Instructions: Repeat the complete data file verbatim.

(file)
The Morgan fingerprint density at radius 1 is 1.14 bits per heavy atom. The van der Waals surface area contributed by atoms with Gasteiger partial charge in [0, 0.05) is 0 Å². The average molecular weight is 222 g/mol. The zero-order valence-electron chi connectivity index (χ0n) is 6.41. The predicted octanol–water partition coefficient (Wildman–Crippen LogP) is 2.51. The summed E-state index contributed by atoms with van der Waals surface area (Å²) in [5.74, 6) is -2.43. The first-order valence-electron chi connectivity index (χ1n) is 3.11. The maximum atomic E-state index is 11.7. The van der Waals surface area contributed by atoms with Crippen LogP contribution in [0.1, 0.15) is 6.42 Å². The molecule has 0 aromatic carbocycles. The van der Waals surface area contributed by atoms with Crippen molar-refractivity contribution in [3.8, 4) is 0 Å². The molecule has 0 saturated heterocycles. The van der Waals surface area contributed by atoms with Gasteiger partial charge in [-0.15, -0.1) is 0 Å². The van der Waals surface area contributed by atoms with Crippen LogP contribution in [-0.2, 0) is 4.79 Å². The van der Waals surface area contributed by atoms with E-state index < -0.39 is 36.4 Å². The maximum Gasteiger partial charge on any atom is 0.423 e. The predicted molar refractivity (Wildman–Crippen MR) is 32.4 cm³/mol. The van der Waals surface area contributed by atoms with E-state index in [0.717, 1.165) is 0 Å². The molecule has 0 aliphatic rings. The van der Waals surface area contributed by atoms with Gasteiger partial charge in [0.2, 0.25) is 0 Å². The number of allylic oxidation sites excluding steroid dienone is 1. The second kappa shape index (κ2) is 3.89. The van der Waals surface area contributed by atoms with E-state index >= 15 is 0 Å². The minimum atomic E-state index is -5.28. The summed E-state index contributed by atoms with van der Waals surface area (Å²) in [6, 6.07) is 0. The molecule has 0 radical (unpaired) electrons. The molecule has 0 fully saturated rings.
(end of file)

The Morgan fingerprint density at radius 1 is 1.14 bits per heavy atom. The van der Waals surface area contributed by atoms with Gasteiger partial charge in [0, 0.05) is 0 Å². The average molecular weight is 222 g/mol. The zero-order valence-electron chi connectivity index (χ0n) is 6.41. The predicted octanol–water partition coefficient (Wildman–Crippen LogP) is 2.51. The summed E-state index contributed by atoms with van der Waals surface area (Å²) in [5.74, 6) is -2.43. The first-order valence-electron chi connectivity index (χ1n) is 3.11. The maximum atomic E-state index is 11.7. The van der Waals surface area contributed by atoms with Crippen LogP contribution in [0.1, 0.15) is 6.42 Å². The molecule has 0 aromatic carbocycles. The van der Waals surface area contributed by atoms with Crippen molar-refractivity contribution in [3.8, 4) is 0 Å². The molecule has 0 saturated heterocycles. The van der Waals surface area contributed by atoms with Gasteiger partial charge in [-0.15, -0.1) is 0 Å². The van der Waals surface area contributed by atoms with Crippen LogP contribution in [-0.2, 0) is 4.79 Å². The van der Waals surface area contributed by atoms with E-state index < -0.39 is 36.4 Å². The maximum Gasteiger partial charge on any atom is 0.423 e. The predicted molar refractivity (Wildman–Crippen MR) is 32.4 cm³/mol. The van der Waals surface area contributed by atoms with E-state index in [0.717, 1.165) is 0 Å². The molecule has 0 aliphatic rings. The van der Waals surface area contributed by atoms with Gasteiger partial charge in [0.2, 0.25) is 0 Å². The number of allylic oxidation sites excluding steroid dienone is 1. The second kappa shape index (κ2) is 3.89. The van der Waals surface area contributed by atoms with E-state index >= 15 is 0 Å². The minimum atomic E-state index is -5.28. The summed E-state index contributed by atoms with van der Waals surface area (Å²) in [6, 6.07) is 0. The molecule has 0 radical (unpaired) electrons. The molecule has 0 fully saturated rings.